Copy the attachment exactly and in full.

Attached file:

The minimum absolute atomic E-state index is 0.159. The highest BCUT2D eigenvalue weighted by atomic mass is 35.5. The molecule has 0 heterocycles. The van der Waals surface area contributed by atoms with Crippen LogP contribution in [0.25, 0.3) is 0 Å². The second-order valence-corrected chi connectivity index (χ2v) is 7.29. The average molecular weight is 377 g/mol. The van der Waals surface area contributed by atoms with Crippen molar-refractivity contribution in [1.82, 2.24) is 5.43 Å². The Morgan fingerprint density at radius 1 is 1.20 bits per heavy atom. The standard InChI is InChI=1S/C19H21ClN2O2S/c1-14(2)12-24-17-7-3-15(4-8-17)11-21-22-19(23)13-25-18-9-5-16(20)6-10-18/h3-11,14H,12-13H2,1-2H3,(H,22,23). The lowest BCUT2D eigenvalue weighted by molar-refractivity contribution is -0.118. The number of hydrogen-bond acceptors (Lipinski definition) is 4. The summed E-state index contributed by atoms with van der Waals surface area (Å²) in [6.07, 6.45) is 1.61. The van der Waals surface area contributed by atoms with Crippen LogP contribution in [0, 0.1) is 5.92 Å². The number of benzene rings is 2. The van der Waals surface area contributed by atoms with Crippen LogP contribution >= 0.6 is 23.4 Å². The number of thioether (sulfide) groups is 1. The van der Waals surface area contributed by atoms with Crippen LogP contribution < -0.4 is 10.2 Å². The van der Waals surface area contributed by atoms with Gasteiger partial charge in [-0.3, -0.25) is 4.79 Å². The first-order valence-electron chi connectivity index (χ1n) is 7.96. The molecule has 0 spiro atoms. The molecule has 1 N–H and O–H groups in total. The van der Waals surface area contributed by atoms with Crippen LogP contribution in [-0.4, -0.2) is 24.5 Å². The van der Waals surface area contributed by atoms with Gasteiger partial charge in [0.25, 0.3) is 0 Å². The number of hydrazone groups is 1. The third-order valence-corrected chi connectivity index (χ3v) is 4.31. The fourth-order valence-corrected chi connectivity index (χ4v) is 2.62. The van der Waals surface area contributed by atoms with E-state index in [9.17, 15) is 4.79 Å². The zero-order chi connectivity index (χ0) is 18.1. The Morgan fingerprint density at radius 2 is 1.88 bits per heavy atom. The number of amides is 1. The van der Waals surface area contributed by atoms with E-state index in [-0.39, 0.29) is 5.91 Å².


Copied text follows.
The minimum absolute atomic E-state index is 0.159. The highest BCUT2D eigenvalue weighted by atomic mass is 35.5. The molecule has 0 heterocycles. The van der Waals surface area contributed by atoms with Crippen LogP contribution in [0.25, 0.3) is 0 Å². The second-order valence-corrected chi connectivity index (χ2v) is 7.29. The average molecular weight is 377 g/mol. The van der Waals surface area contributed by atoms with Crippen molar-refractivity contribution in [1.82, 2.24) is 5.43 Å². The Morgan fingerprint density at radius 1 is 1.20 bits per heavy atom. The standard InChI is InChI=1S/C19H21ClN2O2S/c1-14(2)12-24-17-7-3-15(4-8-17)11-21-22-19(23)13-25-18-9-5-16(20)6-10-18/h3-11,14H,12-13H2,1-2H3,(H,22,23). The lowest BCUT2D eigenvalue weighted by molar-refractivity contribution is -0.118. The number of hydrogen-bond acceptors (Lipinski definition) is 4. The summed E-state index contributed by atoms with van der Waals surface area (Å²) in [6.07, 6.45) is 1.61. The van der Waals surface area contributed by atoms with Crippen LogP contribution in [0, 0.1) is 5.92 Å². The number of benzene rings is 2. The van der Waals surface area contributed by atoms with Crippen LogP contribution >= 0.6 is 23.4 Å². The number of thioether (sulfide) groups is 1. The van der Waals surface area contributed by atoms with Crippen LogP contribution < -0.4 is 10.2 Å². The van der Waals surface area contributed by atoms with Gasteiger partial charge in [-0.3, -0.25) is 4.79 Å². The first-order valence-electron chi connectivity index (χ1n) is 7.96. The molecule has 0 spiro atoms. The molecule has 1 N–H and O–H groups in total. The van der Waals surface area contributed by atoms with Crippen LogP contribution in [-0.4, -0.2) is 24.5 Å². The van der Waals surface area contributed by atoms with Gasteiger partial charge in [0.25, 0.3) is 0 Å². The number of hydrazone groups is 1. The third-order valence-corrected chi connectivity index (χ3v) is 4.31. The fourth-order valence-corrected chi connectivity index (χ4v) is 2.62. The van der Waals surface area contributed by atoms with E-state index in [9.17, 15) is 4.79 Å². The zero-order chi connectivity index (χ0) is 18.1. The Morgan fingerprint density at radius 2 is 1.88 bits per heavy atom. The number of amides is 1. The van der Waals surface area contributed by atoms with E-state index in [-0.39, 0.29) is 5.91 Å².